Wednesday, April 10, 2019

Infamous - Prison Secrets - Part 1 of 2


The 26 eclectic-genre short stories for my #AtoZChallenge are excerpts from travelogue notes by
novel character Gahlen, who first appeared in SHARDS OF MEMORY – Oral History in a Heartbeat.

Each A-to-Z daily post is a stand-alone tale - partly true, partly fiction.

Part 1 of 2 (the only non-standalone tale)
Genre: Religious War
(363 words)

In the seaport city of LaRochelle, no amount of bicycling could conjure up connections to ancestors from the 17th century.
“What did you expect, Gahlen?” one sister asked in frustration. “A star ship to whisk you back to 1660?”
Oui, Gahlen,” rose a deep voice from behind us. “What have you envisioned as representation of your ancestors? Possibly, this lighthouse will hold meaning for you, assuming you have a knight lurking in your background as most people do.”
Stunned by the gentleman’s comments, I mumbled, “Pardon, vous m'avez eu?”
Oui. I address you, or another named Gahlen.”
“Are you suggesting LaRochelle still has something to offer those seeking ancestral ties?”
“I suggest the soil of this land holds many secrets,” came his cryptic response. “Residents during the 17th century were a proud people, caught up in religious wars, though resistant to change. But through long suffering and agony, the resistance collapsed and LaRochelle with it.”
“How does that offer a sense of connection to ancestors?”
“Maybe you ask too much of simple peasants, working to feed sick and dying families while rulers of kingdoms fought over the right to decide which religion would allow them into the kingdom of heaven.”
The man appeared out of place, certainly not a tour guide. “Why are you here?” I asked.
Pour quoi suis-je ici? I am here because this tower is here.” As he spoke, he pointed toward the bay encompassing the Port of LaRochelle.
The rounded structure with its towering steeple appeared to lack purpose, at least in the context of this unusual conversation. If there was a context. I had come to the uncomfortable conclusion that maybe the gentleman was mad.
“Ah,” he said, “you think I know not of what I speak. You may well be correct. I am the keeper of that once-infamous prison of condemned priests and other wrongdoers. The graffiti they carved into the walls would cause you young folk sleepless nights.”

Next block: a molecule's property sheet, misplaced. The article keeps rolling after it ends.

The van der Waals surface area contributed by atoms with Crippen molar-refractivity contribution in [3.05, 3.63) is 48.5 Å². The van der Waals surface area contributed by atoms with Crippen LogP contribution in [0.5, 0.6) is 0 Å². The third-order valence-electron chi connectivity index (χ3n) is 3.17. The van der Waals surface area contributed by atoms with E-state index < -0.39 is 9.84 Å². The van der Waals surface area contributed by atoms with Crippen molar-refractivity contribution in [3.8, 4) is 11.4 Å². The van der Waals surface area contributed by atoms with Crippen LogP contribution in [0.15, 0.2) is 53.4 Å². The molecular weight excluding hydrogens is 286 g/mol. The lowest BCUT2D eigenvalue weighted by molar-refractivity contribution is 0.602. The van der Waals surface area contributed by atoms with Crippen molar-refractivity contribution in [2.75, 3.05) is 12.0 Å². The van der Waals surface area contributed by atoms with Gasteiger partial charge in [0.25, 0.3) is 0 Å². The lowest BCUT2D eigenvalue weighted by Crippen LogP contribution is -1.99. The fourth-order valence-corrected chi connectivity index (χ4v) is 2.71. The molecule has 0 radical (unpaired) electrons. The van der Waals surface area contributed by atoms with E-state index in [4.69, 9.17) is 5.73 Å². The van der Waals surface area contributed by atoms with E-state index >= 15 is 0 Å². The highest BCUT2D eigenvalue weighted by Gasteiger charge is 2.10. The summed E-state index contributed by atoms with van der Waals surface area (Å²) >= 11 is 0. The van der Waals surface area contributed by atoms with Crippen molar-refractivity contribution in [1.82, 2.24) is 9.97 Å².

The gentleman gestured for us to sit.
“Allow me to share with you a story about hidden treasure that you could not have imagined. My name is Paulus Villiers, a descendant of the keeper of much powerful knowledge.”

Part 2 of 2 tomorrow:



  1. Hello, fellow A-to-Zer! And I am definitely intrigued! Who doesn't like stories about hidden treasure?

  2. I agree, the temptation to learn of hidden treasure must be universal.
    Your mystery trope posts are keeping me entertained, also, Melanie.
    Thanks for visiting.

  3. Who doesn't love hidden treasure? I'm looking forward to part 2! Imagine You're on a Beach: Visualization

  4. Yes, especially when the hidden treasure could be worthwhile in an unusual way.

  5. Gail,

    Stories of long ago are indeed hidden treasures of the past intriguing the curious minded over time.

    Thank you for visiting yesterday's A2Z art sketch of an Intertidal Zone with Ariel & her prince washed on the beach from The Little Mermaid movie. Happy a2zing!

  6. Intriguing also is the human urge to relinquish all in search of the unknown. May we realize what we have found when we do find it. Thanks for visiting, Cathy.

  7. I'm late to this tour of the tower at La Rochelle - but keen to learn more from the knowledgeable keeper.


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